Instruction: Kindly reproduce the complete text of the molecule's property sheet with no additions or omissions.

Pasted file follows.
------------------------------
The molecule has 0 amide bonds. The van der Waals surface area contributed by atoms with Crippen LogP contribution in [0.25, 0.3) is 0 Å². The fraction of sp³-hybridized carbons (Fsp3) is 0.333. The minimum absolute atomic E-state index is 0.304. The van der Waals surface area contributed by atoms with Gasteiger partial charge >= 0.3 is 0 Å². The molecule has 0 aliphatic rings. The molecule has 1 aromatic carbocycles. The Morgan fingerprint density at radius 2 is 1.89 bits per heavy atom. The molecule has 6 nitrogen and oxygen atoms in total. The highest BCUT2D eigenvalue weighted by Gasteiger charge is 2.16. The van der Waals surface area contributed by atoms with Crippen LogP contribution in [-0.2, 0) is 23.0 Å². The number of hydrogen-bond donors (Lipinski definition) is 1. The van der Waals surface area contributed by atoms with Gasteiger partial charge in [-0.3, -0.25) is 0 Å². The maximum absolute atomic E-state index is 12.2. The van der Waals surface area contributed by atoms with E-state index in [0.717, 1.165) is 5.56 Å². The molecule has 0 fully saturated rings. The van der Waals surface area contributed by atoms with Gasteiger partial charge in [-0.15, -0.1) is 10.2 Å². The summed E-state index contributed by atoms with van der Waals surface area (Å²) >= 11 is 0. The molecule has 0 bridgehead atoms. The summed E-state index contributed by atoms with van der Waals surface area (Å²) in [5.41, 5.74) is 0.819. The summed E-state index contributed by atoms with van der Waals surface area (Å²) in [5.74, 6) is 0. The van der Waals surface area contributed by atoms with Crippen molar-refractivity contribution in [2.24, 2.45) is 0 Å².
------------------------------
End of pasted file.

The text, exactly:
The molecule has 0 amide bonds. The van der Waals surface area contributed by atoms with Crippen LogP contribution in [0.25, 0.3) is 0 Å². The fraction of sp³-hybridized carbons (Fsp3) is 0.333. The minimum absolute atomic E-state index is 0.304. The van der Waals surface area contributed by atoms with Gasteiger partial charge >= 0.3 is 0 Å². The molecule has 0 aliphatic rings. The molecule has 1 aromatic carbocycles. The Morgan fingerprint density at radius 2 is 1.89 bits per heavy atom. The molecule has 6 nitrogen and oxygen atoms in total. The highest BCUT2D eigenvalue weighted by Gasteiger charge is 2.16. The van der Waals surface area contributed by atoms with Crippen LogP contribution in [-0.2, 0) is 23.0 Å². The number of hydrogen-bond donors (Lipinski definition) is 1. The van der Waals surface area contributed by atoms with Gasteiger partial charge in [-0.3, -0.25) is 0 Å². The maximum absolute atomic E-state index is 12.2. The van der Waals surface area contributed by atoms with E-state index in [0.717, 1.165) is 5.56 Å². The molecule has 0 fully saturated rings. The van der Waals surface area contributed by atoms with Gasteiger partial charge in [-0.15, -0.1) is 10.2 Å². The summed E-state index contributed by atoms with van der Waals surface area (Å²) >= 11 is 0. The molecule has 0 bridgehead atoms. The summed E-state index contributed by atoms with van der Waals surface area (Å²) in [5.41, 5.74) is 0.819. The summed E-state index contributed by atoms with van der Waals surface area (Å²) in [5.74, 6) is 0. The van der Waals surface area contributed by atoms with Crippen molar-refractivity contribution in [2.24, 2.45) is 0 Å².